Kallas also wanted another type of balance in the cabinet – a balance between experience and expertise. As she explained, roughly half of her chosen ministers were experienced politicians and the other half specialists in their field. The Centre Party followed a similar strategy in choosing their new ministers. However, this proclaimed split does not adequately explain the magnitude of the change. Only three ministers of the new cabinet have more than two years of previous ministerial experience. Considering that these are the two largest parties in Estonian politics, placing such faith in newcomers is remarkable. The reasons behind these choices are, however, quite different for the two parties.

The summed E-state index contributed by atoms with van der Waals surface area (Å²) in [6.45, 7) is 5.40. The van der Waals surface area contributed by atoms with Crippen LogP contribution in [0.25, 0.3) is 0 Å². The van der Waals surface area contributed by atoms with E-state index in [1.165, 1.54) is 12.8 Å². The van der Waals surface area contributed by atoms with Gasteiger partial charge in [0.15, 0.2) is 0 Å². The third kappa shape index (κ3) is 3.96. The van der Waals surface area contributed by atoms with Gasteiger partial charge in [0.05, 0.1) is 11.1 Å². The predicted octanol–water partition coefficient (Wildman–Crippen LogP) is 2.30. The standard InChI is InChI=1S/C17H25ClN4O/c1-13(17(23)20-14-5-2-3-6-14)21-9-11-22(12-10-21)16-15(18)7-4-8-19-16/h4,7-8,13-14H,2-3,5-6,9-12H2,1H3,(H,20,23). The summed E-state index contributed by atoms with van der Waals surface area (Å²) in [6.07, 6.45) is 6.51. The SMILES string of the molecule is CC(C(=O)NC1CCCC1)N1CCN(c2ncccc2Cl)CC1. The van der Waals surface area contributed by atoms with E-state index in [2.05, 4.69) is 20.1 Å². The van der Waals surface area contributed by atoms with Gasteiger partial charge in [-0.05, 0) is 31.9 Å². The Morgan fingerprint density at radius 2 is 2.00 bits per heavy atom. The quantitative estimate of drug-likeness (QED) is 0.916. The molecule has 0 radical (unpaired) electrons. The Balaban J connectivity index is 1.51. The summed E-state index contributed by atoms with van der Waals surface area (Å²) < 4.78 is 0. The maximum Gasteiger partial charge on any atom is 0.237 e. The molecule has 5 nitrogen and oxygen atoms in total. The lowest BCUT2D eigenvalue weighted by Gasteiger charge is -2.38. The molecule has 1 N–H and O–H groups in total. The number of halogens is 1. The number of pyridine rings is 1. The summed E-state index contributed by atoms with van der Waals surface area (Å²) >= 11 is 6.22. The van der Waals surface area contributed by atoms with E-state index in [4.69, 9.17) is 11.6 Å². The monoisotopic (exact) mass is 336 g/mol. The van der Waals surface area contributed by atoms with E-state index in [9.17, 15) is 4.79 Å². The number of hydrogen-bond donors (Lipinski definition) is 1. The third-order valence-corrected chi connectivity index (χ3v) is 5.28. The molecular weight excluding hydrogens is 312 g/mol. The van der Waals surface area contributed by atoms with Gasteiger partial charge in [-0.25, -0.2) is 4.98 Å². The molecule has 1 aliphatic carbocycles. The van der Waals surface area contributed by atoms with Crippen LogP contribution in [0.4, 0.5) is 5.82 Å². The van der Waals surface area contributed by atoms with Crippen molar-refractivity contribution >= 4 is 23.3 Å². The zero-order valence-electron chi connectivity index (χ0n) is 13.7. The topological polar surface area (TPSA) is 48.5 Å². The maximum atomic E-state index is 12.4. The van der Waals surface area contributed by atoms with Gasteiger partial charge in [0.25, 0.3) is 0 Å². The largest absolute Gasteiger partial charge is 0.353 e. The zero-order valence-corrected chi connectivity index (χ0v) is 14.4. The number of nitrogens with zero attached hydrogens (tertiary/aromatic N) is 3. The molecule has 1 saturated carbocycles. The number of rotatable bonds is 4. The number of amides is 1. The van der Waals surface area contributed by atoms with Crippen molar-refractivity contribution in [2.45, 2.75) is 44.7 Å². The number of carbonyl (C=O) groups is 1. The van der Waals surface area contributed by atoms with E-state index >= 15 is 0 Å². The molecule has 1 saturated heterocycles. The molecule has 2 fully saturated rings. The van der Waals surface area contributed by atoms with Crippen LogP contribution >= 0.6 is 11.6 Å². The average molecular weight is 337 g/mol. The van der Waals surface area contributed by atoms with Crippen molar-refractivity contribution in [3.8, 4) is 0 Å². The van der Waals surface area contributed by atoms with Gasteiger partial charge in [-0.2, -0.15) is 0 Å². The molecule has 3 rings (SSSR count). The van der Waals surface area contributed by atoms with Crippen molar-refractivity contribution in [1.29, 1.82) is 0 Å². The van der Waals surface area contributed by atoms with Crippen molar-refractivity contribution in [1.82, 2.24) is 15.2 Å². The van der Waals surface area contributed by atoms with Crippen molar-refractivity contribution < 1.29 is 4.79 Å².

For the Centre Party, the primary reason is the recent corruption scandals. When former prime minister, Jüri Ratas, dissolved the last coalition on 14 January, he did so by taking responsibility for the financing scandal that also involved the party’s general secretary. While Ratas claimed no knowledge of the corruption, it still made him temporarily unfit for office. Another political heavyweight of the Centre Party who also could not have become a minister is the former education minister Mailis Reps. Reps had to step down in November 2020 over allegations of the abuse of public office. The scandal did not go away, however, and on 9 February 2021, the state prosecution announced they would reclassify her misdemeanour proceedings as a criminal offence. As the two other top-ranking politicians are currently working in European Union institutions, their list of potential ministers suddenly became short. Such important cabinet positions as the interior and foreign minister were thus filled by politically unaffiliated experts.